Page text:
There are some tricks to enable Farsi (say unicode) in your applications, thought they are limitted to NT versions of Windows (including XP.) The fact is, pre-NT versions (or better to say pre-unicode-enabled versions) do not support the same functionality, so if you hand code your program (like a C# Programmer) you have to hand code some forms/dialogs/etc for pre-NT machines, or you have to tell the end user that the software is limitted to Win 2000 and XP machines.
When it comes to Borland, I know one direct way to show uniocde text in Edits and other controls, and that's to use a third party component named TNTware. Search the net for TNTware and you'll find. Look at my Question History and Comment History and find those parts in BCB and C++ Programming topic areas, and you'll also find some related questions (you may search EE for Huji and TNT as well.) TNT offers a new set of components, which covers almost all of the standard, commonly used visual/nonvisual components. It has its own Edit, its own Label, etc.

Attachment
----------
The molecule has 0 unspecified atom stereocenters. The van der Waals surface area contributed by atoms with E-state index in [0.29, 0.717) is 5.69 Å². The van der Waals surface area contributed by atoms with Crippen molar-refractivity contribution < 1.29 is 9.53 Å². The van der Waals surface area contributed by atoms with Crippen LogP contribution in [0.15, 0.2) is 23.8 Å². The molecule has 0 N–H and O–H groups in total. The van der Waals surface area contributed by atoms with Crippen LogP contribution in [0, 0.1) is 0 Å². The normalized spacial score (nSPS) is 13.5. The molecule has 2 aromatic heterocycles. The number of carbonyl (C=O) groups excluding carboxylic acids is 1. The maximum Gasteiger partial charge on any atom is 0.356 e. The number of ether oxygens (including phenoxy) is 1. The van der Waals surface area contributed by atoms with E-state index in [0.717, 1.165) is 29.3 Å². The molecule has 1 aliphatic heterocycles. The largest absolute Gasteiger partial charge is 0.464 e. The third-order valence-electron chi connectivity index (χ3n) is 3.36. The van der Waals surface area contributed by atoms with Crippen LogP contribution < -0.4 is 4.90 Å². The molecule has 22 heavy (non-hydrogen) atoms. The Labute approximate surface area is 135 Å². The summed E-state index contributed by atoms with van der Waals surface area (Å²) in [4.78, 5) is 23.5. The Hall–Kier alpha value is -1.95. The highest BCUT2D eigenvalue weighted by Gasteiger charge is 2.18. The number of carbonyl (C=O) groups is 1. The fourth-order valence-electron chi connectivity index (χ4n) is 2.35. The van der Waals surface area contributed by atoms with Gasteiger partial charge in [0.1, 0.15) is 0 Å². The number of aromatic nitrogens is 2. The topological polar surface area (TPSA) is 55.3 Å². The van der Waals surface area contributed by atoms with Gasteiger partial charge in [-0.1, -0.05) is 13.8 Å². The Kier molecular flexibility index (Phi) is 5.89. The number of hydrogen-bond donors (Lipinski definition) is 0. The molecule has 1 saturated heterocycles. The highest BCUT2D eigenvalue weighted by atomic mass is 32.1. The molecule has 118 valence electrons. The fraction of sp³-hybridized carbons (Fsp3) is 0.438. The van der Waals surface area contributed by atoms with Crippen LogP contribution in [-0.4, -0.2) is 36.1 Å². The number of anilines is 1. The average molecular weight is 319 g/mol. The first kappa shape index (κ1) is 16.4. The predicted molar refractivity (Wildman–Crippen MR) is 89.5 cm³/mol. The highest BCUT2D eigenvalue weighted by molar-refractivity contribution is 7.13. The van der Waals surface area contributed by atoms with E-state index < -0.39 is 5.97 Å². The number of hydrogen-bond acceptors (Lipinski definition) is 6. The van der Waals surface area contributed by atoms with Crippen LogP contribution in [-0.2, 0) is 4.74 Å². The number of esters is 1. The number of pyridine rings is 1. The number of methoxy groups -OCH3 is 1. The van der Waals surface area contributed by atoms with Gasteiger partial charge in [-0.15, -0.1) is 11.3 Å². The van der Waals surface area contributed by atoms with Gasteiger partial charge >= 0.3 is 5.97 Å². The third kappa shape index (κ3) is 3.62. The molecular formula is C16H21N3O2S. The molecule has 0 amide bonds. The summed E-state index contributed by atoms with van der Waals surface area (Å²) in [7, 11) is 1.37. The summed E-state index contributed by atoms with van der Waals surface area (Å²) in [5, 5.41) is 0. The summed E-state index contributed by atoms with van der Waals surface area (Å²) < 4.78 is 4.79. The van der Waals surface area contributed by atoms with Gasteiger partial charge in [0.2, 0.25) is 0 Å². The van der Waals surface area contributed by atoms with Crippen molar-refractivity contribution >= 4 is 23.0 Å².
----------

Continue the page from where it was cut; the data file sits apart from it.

The benefit of this new set of components is they can accept unicode values. However, if you ask me, they are not the 100% solution of the problem. I tried to have both Farsi and English characters in a string and I failed in some cases.
Afterall, Borland MUST develop its next generation of BCB and Delphi as unicode-supporting RADs. By the time, the best solution for you is to shift to microsoft developing environments. As a Delphi programmer, you may find Delphi.net easy to learn and use.

Wish I can help
Huji